“The geoengineers are going to be furious with this moratorium,” Silvia Ribeiro acknowledges. “The last thing they want is for the United Nations to step in. They argue that a handful of governments and corporations should be free to move ahead on geoengineering experimentation without independent, international oversight. (3) In March, geoengineers held a by invitation-only conference in Asilomar, California to discuss a ‘voluntary code of conduct’ that would let them self-regulate their experiments. (4) Governments here in Nairobi have just told them they have no right to control the planet’s thermostat.”
Recognising that geoengineers will be mounting a major lobbying offensive to prevent the moratorium from being firmly established in Nagoya later this year, ETC Group has joined with over 100 other civil society organisations to press the case for a halt to geoengineering experiments. The Hands Off Mother Earth (HOME) campaign is a global grassroots campaign of individuals and organisations visible athttp://www.handsoffmotherearth.org. Its supporters include many grassroots organisations, international networks of farmers and indigenous peoples as well as renowned environmentalists and social justice campaigners such as Vandana Shiva, Bill McKibben, David Suzuki and Naomi Klein. (5)
“How dare they claim the right to block the sun? To colour the clouds? To change the chemistry of the ocean?” exclaims Canadian author Naomi Klein who is backing the HOME campaign. “Look at the oil gushing into the Gulf of Mexico. If we learn one lesson from this disaster, let it be that we cannot control the effects of our technology, nor is our technology capable of fixing the Earth-disruptions that we unleash. It’s time for some collective humility in the face of awesome natural forces, not more eco-hubris.”
1. The full text of the proposed moratorium in SBSTTA (Subsidiary Body for Scientific, Technological and Technical Advice) UNEP/CBD/SBSTTA/14/L9 is online at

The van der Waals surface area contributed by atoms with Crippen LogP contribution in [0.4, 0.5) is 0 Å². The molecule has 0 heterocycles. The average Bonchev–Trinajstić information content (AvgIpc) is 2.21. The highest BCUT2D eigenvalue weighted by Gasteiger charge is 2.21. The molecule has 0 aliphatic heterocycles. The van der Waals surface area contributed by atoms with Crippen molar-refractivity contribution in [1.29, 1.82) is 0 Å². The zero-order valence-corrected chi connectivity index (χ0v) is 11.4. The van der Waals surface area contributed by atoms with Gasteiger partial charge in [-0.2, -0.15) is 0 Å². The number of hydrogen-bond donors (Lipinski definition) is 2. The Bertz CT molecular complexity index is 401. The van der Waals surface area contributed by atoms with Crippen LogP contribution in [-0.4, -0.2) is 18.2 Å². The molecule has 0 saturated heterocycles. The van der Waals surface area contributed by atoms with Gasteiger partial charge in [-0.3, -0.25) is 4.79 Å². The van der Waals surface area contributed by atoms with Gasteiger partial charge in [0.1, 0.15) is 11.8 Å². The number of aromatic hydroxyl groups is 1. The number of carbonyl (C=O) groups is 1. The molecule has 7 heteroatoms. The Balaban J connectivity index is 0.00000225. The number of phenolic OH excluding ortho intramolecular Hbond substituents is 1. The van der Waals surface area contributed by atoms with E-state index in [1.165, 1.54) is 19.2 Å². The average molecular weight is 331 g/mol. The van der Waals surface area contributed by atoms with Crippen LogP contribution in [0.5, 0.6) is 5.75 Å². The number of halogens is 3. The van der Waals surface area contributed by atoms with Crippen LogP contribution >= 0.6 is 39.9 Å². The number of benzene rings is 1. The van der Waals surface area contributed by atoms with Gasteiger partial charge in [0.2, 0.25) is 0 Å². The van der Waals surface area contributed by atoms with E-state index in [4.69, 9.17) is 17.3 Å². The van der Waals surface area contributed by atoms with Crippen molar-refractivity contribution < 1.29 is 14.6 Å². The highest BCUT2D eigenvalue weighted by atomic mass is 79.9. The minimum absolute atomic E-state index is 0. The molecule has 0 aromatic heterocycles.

http://www.cbd.int/sbstta14/meeting/in-session/?tab=2 . The relevant section reads :
(w) [Ensure, in line and consistent with decision IX/16 C, on ocean fertilization and biodiversity and climate change, and in accordance with the precautionary approach, that no climate-related geo-engineering activities take place until there is an adequate scientific basis on which to justify such activities and appropriate consideration of the associated risks for the environment and biodiversity and associated social, economic and cultural impacts;]
2. See ETC Group/H.O.M.E. News Release, “As huge cloud-whitening experiment goes public, global coalition urges an immediate halt to geoengineering”
20th May 2010. Online at http://www.etcgroup.org/en/node/5137
3. See for example Lee Lane of the American Enterprise Institute, “Geoengineering Experiments should not require global agreement”, the Enterprise Blog, March 30 2010, available at http://blog.american.com/?p=11895 or the testimony of Canadian scientist David Keith before the UK Parliamentary Committee on Science and Technology hearings on the regulation of geoengineering available athttp://www.publications.parliament.uk/pa/cm200910/cmselect/cmsctech/221/…
4. See ETC Group news release, “Top-down Planet Hackers Call for Bottom-up Governance” 11th Feb 2010. Online at http://www.etcgroup.org/en/node/5073. See also the letter from civil society groups opposing the Asilomar conference at:http://www.etcgroup.org/en/node/5080
5. For more information about the Hands Off Mother Earth Campaign and to view a gallery of hundreds of individuals expressing their opposition to geoengineering experiments seehttp://www.handsoffmotherearth.org Images available for picture desks.
For more information contact:
In Nairobi, Kenya:
Neth Dano, firstname.lastname@example.org cell & SMS +63 917 532 9369; Nairobi cell: +254 712 605 622
Silvia Ribeiro, email@example.com cell & SMS +52 1 55 2653 3330; Nairobi cell: +254 712 601 660
Molly Kane, firstname.lastname@example.org cell & SMS: +1-613-797 6421; Nairobi cell: +254 712 600 644
Diana Bronson – email@example.com; phone +1 514 273 6661 cell: +1 514 629 9236
Jim Thomas - firstname.lastname@example.org phone +1 514 273 9994 cell: +1 514 516 5759